Flexible molecule regulating brain development

Katja Petzold is studying how small molecules, microRNAs, are able to adapt their structure according to their environment so they can control messenger RNA when they transfer information to the proteins to be formed. She and her collaborators are also studying how these tiny molecules can regulate brain development.

Project Grant 2016

MicroRNA control of neural development: Dissecting biological function with atomic resolution

Principal investigator:
Dr. Katja Petzold

Emma Andersson

Karolinska Institutet

Grant in SEK:
SEK 33.5 million over five years

More than half of messenger RNA, made from DNA, is regulated by microRNAs. Yet it remains a mystery how these small molecules can decide the next step for messenger RNA – whether it will be activated, broken down or locked in a dormant state.

“A single microRNA can also control a whole network of different messenger RNAs, thereby fine-tuning protein levels,” explains Petzold, who heads a team of researchers in medical biochemistry and biophysics at Karolinska Institutet (KI), Solna.

Dynamic relationship

Ribonucleic acid – RNA – is a molecule usually assumed as a messenger carrying information from genes to proteins about the structure they will have. In other words, messenger RNA is a template for creating a copy of the gene. However, there is more to RNA than just messenger RNAs.

MicroRNAs, abbreviated to miRNAs, are short, single-stranded RNA molecules. They do not code for proteins. Instead, they play a part in regulation by binding to certain messenger RNAs, to influence their activities.

Petzold describes a dynamic interplay, capable of creating entirely new structures.

“MicroRNAs are flexible, and can adapt to different environments to find the right messenger RNA,” she explains.

With a grant from the Knut and Alice Wallenberg Foundation, Petzold has been able to start an interdisciplinary study to examine how microRNAs control brain cell development. She is carrying out the project in collaboration with another research team, led by Emma Andersson, a development biologist.

The studies are being made on living material and in test tubes. The researchers are using brain cells in biopsies from mice, and cell cultures from humans.
They had decided to examine a specific microRNA, and chose miR-34 a.

“We already know which messenger RNA it binds to, but not why it selects that specific one” says Petzold.

The material is analyzed using nuclear magnetic resonance spectroscopy (NMR), with atomic-level resolution. NMR is similar in many ways to an MR camera, which is used for diagnostic purposes in health care. NMR can also record movements.

“We observe every atom. The changes can be tiny,” Petzold explains.

The researchers are also using other biophysical techniques that they themselves have developed, to study molecular mechanisms.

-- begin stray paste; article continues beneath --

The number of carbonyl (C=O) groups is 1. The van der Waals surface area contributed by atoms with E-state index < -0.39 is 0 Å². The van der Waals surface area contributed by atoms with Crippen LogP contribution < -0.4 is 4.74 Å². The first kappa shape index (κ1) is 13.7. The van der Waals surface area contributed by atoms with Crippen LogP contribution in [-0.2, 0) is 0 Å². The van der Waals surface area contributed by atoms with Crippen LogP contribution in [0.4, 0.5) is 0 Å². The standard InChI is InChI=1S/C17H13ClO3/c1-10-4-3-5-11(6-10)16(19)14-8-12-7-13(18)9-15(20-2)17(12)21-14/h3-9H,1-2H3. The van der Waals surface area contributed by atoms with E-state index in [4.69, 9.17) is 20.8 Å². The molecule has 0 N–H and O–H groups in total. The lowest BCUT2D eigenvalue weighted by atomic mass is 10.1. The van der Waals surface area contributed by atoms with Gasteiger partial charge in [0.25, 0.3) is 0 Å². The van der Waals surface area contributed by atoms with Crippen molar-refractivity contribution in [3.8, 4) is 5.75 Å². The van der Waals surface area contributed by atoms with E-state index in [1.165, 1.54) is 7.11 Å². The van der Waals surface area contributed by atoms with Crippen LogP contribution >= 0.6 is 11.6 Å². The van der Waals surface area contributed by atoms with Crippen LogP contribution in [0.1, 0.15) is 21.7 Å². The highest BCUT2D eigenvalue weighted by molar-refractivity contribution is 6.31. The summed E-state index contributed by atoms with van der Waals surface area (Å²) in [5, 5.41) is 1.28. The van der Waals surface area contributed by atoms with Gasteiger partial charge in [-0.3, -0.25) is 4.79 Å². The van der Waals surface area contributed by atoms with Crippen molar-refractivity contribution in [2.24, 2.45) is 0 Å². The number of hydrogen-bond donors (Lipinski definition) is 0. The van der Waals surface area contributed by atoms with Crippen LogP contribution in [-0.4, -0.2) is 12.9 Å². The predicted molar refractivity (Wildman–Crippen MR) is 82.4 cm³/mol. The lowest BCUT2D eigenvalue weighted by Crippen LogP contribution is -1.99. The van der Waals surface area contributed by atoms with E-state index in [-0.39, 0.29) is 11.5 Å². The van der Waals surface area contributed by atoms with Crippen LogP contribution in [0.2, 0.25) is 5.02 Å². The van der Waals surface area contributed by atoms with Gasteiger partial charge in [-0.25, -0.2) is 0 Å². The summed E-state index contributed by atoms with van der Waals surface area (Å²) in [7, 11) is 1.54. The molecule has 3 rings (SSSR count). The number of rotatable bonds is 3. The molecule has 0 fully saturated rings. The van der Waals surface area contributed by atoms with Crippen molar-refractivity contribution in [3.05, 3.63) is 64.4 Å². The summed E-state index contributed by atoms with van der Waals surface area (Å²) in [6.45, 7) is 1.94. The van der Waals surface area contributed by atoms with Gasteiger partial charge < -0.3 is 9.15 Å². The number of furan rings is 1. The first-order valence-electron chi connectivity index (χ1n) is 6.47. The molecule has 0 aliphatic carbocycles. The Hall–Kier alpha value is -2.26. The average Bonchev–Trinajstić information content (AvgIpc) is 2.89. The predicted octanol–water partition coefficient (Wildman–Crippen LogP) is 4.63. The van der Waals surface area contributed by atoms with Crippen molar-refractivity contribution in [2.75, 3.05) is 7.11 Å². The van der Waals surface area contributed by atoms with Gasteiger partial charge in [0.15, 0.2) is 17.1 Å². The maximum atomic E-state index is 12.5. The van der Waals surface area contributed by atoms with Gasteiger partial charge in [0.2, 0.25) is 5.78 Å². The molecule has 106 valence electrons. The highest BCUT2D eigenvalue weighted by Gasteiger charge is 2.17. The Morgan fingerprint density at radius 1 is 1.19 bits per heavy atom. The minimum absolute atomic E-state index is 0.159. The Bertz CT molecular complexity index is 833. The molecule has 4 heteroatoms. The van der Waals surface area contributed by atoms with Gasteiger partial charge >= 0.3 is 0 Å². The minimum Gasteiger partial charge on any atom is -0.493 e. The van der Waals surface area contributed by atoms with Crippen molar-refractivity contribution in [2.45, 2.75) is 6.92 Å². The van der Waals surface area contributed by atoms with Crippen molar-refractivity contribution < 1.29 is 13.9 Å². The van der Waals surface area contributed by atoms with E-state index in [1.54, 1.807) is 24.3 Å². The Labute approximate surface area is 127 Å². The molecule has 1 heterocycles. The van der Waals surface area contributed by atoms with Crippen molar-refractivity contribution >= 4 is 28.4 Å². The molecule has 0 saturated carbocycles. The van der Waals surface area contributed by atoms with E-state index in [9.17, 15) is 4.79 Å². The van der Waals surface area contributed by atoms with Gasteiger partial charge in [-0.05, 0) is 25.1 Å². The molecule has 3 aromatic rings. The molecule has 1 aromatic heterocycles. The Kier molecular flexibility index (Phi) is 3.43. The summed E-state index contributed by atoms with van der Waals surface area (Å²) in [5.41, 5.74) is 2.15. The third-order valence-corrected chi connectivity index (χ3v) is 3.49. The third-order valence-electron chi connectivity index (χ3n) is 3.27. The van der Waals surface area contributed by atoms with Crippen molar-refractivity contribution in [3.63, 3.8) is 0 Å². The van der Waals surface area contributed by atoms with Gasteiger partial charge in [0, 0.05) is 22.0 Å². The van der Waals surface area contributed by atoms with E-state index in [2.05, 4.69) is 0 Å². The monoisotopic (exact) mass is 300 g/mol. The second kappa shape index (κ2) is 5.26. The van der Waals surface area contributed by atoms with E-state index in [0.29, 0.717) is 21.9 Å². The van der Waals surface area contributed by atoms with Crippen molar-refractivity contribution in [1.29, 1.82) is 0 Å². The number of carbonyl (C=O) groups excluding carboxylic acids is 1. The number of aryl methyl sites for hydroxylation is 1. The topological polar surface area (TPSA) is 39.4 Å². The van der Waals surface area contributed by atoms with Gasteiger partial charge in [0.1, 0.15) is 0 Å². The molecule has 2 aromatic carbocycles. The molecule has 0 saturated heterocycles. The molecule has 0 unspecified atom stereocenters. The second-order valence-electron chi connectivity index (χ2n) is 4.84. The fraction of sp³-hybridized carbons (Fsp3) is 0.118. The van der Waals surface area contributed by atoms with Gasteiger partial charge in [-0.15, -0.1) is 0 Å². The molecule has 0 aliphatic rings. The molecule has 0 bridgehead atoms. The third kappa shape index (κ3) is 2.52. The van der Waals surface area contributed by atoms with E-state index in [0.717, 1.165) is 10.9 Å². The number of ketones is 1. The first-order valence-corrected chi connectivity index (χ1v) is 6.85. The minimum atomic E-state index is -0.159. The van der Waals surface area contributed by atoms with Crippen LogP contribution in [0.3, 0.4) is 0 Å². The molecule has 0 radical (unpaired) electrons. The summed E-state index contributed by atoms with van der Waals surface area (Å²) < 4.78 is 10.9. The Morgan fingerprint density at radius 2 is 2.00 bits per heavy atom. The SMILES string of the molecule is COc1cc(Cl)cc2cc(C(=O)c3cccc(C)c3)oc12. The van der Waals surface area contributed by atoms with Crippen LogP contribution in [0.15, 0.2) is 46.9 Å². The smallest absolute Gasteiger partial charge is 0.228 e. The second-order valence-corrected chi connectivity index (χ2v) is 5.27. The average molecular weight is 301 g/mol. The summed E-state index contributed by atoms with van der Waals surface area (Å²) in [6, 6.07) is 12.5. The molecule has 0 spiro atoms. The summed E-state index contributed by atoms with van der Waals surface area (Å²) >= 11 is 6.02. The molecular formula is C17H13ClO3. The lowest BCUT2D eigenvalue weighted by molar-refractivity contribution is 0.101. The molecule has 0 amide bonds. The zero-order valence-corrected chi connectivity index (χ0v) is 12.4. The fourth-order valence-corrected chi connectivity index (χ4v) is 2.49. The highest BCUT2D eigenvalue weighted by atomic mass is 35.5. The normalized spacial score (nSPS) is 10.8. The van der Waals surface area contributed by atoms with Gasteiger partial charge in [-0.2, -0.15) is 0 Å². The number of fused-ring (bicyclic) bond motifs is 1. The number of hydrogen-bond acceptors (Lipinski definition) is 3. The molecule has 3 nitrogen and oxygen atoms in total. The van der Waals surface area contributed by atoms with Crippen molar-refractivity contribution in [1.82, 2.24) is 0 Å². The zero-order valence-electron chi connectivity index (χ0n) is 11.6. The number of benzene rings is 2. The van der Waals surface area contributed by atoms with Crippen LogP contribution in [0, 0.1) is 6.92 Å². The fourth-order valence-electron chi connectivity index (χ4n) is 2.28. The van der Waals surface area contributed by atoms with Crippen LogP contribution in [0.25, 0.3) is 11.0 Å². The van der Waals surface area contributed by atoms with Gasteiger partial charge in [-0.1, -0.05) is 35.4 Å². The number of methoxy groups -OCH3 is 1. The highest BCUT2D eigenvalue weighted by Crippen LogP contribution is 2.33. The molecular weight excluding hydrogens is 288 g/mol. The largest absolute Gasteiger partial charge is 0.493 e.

One key to many doors

Petzold used NMR in the work for her doctoral thesis at Umeå University to study how the hepatitis B virus and the Helicobacter pylori stomach ulcer bacterium cause disease. In January 2014 she set up the Petzold Laboratory on a small scale at KI. Her team has grown year by year, and now has twelve members.

“I’ve recruited master’s students, doctoral students and postdocs with widely varying backgrounds, since our work spans such a broad spectrum,” she explains.

The NMR equipment was bought when the team was formed. Right from the outset the aim has been to understand how different RNAs interact and change their structure in order to perform their function.

“We already knew that one microRNA can switch many messenger RNAs on and off, but we didn’t know which one was selected when and why,” Petzold adds.

The discovery that a single microRNA can match around fifty different messenger RNAs was a breakthrough. That one microRNA can control so many different messenger RNAs (and with them the biological function their proteins fulfill), leads to the question, how and when this microRNA influences a certain messenger RNA. The researchers hypothesis that the microRNA can shift structure and therefore be a key that opens many doors – a master key.

Petzold believes that the master key can adapt to the situation, and that each new form has a new function in its interaction with other microRNAs. The current project aims to prove that this is so.

Constant new discoveries

Petzold hopes that knowledge about the interaction between different RNA molecules in brain cells will ultimately contribute to the development of new drugs.

“When we understand how it works, we will be able to generalize the system, since the processes should be the same in cells in other parts of the body. The project will lead to revolutionary tools for identifying key mechanism for microRNA regulation in living organisms. It’s really exciting. We’re making new discoveries all the time.”

Text Carin Mannberg-Zackari
Translation Maxwell Arding
Photo Magnus Bergström